While facial hair used to be allowed in the United States military as far back as the revolutionary war, times changed and regulations were put in place that required all soldiers to be clean cut. However, the US Army Research Labs recently reached out to press to confirm the existence of a testing initiative to see if beards can be safely brought back.
Poisonous gas was a pretty revolutionary invention that saw almost constant usage during the first World War. It was because of this that gas masks for troops became a priority. Because the mask required a tight seal around the face to work properly, regulations were put in place that prevented soldiers from having facial hair.
Although poisonous gas is now outlawed under the Geneva Convention, with the only exception being tear gas for riot control purposes, these facial hair regulations have continued to present day, with certain exceptions, officially called “Relaxed Grooming Standards”. For example, the Navy SEALs and other Special Forces allow beards in order to allow operatives to blend into local culture more easily, also referred to as Social Camouflage.
Nevertheless, 2014 saw the addition of some flexibility in terms of grooming standards in the military, as dreadlocks and cornrows were officially allowed. Also, on Jan. 03, 2017, Obama enacted a change in regulation that would allow for beards, turbans, and hijabs to be worn for one’s religion.
Because of the change in these regulations, specifically about being able to have a beard for religions that require them, the Army is looking into the possibility of changing regulation so that everyone may have a beard, provided it is trimmed to meet certain length requirements, according to Army Times. Although this caveat might displease those looking to grow a full-length facial hair, this is the first time beards would be allowed in uniform in just over a century.
Although just now going public with the concept, the Army has been doing research on the topic for a few years, according to a United States Army press release. Because part of Basic Military Training, often called Boot Camp, requires troops to go into a chamber filled with chlorobenzylidene malonitrile gas to train them for situations that might require a gas mask, the Army must take into account and research if beards can be worn safely with the masks.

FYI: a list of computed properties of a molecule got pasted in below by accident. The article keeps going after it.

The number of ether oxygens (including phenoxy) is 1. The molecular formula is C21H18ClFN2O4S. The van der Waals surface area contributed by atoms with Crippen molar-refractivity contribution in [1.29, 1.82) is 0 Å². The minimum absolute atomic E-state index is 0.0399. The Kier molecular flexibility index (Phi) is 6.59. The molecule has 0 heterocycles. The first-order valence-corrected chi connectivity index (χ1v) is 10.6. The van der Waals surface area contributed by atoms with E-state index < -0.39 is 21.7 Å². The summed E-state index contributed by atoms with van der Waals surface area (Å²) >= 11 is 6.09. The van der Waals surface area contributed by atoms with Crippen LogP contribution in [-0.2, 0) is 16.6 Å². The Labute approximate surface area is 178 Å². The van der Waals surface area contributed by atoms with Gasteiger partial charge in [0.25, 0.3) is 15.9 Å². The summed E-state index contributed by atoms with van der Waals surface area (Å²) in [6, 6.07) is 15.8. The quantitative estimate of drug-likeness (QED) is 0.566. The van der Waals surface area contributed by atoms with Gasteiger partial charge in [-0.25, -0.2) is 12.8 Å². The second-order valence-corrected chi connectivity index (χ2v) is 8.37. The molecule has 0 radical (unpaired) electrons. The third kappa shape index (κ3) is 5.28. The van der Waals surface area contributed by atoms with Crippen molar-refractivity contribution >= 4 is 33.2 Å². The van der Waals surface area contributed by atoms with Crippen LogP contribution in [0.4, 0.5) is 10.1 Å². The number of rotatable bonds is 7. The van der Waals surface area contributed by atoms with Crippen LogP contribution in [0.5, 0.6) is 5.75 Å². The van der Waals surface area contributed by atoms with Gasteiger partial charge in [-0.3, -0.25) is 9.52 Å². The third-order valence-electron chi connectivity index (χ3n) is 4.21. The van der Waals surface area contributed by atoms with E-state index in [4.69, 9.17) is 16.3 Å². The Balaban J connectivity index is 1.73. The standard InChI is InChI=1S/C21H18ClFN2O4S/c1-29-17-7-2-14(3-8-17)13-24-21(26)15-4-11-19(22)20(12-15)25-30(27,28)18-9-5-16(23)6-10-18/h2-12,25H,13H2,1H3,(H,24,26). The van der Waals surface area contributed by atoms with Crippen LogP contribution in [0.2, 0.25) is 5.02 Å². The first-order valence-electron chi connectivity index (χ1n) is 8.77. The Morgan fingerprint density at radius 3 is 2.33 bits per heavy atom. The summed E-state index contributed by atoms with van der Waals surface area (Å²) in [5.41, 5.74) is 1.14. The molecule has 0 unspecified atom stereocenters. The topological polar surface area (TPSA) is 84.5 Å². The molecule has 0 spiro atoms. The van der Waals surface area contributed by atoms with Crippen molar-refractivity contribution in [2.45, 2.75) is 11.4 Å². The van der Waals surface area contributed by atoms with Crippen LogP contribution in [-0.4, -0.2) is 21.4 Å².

Aside from the gas mask test, according to the press release, researchers at Natick Soldier Research Development & Engineering Center are testing whether or not standard issue helmets can be worn comfortably with a beard, according to Army Times. After they determine that they can be worn safely and comfortably, they will perform blunt and ballistics tests, which might run until June of this year or later.
Those in charge of changing the regulations will also consider whether or not the change violates any core values. They will look to see if changing the regulations will affect the professionalism, standards, discipline, readiness and safety of the soldiers.
“I fail to see in any way that a standard for facial hair could violate any of the core values of the Army,” states Cadet Kyle Curabba, a sophomore ROTC cadet at Saint Leo studying Business Management. “That being said, there still shouldn’t be free reign on it.”
It’s still unsure whether or not the Navy, Marines, Air Force, or Coast Guard will change their regulations after seeing the results from the Army’s research and tests. While many may cheer if this passes, there will always be the side that will oppose it and try to push for the regulations to be kept.